I have, and so have other singers and instrumentalists. It is a real delight to sing in: easy, natural, airy. There is ‘that something’ in the air. On stage, the Hall actually encourages sound; there is nothing to ‘fight’ against. The Hall is silent. One just makes as beautiful sound as you can and everyone hears the same thing as if they are sitting by you.
9. Finally, can you reveal to us any upcoming international or local acts with which you are already working for future concert seasons?
Later in the year we have quite a lot in store, including Concertino Copenhagen (a Classical period-instrument chamber ensemble performing three concerts); Geoffrey Lancaster performing the complete keyboard sonatas of Haydn in the anniversary year; the Goldner String Quartet performing Beethoven’s complete string quartets; Kronos Quartet; violinist, Isabelle Faust performing Bach’s Sonatas and Partitas; pianists Leslie Howard, Rita Reichman, Hoang Pham, Jonathan Biss and Marc-André Hamelin; the Schubert song cycles performed by Steve Davislim and Florian Boesch and accompanied by Anthony Romaniuk on a copy by Paul McNulty of an instrument by Conrad Graf (Vienna, 1819) ...all right, I should stop there.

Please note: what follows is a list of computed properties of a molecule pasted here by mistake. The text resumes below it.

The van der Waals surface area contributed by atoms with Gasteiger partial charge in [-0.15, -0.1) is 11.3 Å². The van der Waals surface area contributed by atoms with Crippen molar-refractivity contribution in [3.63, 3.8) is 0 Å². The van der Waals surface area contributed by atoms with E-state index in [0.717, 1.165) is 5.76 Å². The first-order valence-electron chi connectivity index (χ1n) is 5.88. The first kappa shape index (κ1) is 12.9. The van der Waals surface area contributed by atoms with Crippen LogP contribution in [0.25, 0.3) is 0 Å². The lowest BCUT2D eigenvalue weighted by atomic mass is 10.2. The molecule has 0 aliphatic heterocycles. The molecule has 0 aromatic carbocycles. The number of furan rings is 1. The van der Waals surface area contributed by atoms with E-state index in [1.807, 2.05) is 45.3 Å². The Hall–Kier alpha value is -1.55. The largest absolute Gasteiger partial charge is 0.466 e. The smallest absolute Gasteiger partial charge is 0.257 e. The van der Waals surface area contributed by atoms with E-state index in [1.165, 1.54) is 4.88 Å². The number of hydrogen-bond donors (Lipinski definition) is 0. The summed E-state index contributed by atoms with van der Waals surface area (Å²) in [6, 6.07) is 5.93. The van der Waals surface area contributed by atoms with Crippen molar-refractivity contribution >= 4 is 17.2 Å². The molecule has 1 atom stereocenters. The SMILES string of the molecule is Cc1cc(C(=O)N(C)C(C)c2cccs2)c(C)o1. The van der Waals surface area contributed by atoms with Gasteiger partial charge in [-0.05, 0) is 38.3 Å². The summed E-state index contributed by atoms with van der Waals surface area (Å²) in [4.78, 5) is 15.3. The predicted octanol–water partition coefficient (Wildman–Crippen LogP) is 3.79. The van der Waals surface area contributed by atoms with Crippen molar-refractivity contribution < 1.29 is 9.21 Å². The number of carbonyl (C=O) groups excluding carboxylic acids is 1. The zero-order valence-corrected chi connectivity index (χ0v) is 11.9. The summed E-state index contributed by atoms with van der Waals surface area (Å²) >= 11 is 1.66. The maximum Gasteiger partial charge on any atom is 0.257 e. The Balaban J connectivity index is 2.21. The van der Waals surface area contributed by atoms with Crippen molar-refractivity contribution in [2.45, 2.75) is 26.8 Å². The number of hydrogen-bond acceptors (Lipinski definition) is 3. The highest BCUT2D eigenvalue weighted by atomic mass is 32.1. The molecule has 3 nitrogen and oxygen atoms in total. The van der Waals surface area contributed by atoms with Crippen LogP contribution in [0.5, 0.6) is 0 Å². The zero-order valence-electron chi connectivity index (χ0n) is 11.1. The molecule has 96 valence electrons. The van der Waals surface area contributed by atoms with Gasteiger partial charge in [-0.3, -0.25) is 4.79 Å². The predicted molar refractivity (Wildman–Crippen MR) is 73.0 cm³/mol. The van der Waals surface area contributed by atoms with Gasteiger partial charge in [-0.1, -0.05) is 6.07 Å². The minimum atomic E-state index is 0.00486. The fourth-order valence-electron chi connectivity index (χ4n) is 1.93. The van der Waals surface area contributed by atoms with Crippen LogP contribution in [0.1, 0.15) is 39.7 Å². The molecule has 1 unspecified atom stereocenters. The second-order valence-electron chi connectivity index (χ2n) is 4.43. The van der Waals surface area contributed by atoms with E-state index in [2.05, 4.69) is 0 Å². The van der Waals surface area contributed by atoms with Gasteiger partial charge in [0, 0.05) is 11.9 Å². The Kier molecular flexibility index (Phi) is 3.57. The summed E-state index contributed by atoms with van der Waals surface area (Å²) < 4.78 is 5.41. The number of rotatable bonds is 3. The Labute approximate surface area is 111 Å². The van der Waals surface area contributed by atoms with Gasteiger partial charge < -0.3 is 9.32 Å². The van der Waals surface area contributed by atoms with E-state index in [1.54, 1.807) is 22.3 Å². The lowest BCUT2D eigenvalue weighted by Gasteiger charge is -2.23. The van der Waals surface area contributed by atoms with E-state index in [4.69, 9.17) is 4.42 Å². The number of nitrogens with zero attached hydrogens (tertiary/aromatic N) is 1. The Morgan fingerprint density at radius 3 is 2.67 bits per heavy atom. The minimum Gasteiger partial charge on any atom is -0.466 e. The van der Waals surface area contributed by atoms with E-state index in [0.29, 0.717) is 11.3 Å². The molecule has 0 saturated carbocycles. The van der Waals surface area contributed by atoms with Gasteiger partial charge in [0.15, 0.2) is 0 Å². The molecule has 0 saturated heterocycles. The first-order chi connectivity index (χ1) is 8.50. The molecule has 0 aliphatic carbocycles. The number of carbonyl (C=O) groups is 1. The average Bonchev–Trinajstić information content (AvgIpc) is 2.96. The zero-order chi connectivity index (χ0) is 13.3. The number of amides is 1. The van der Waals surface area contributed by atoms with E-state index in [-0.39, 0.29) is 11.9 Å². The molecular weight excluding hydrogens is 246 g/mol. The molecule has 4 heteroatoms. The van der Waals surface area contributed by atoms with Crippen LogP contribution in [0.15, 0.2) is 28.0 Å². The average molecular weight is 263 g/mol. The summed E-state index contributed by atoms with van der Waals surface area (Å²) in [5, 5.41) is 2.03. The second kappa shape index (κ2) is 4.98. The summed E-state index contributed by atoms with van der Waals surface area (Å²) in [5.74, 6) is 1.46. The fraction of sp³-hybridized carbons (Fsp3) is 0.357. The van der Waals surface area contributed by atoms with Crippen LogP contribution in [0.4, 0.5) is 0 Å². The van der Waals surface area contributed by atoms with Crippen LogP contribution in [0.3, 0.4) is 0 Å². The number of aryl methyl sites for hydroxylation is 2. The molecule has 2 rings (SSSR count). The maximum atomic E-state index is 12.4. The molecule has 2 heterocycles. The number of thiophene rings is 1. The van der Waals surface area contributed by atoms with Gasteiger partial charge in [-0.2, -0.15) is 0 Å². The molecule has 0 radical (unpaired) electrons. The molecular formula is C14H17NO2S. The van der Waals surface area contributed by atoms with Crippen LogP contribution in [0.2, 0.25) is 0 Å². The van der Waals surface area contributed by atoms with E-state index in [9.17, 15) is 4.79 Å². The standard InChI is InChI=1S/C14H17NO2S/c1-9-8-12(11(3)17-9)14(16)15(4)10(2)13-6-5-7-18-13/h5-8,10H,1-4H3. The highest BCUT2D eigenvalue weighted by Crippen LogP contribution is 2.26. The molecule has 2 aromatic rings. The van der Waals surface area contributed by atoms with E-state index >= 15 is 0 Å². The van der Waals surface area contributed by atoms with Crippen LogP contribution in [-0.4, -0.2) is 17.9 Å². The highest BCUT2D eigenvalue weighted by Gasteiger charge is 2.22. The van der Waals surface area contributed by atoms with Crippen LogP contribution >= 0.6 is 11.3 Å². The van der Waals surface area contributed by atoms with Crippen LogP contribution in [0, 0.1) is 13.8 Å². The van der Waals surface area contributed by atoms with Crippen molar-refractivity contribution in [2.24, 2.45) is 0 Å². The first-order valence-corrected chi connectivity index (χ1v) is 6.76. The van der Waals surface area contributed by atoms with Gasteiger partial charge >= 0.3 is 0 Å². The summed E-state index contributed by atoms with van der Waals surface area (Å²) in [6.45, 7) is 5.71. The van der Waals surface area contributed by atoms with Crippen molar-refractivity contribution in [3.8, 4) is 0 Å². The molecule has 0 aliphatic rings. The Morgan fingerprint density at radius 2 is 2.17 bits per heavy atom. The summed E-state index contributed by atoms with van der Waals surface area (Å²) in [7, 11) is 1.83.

The Melbourne Recital Centre opens to the public February 8, 2009. Visit: www.melbournerecital.com.au
Bottom Right - Melbourne Recital Centre Salon. Photo - Peter Ganane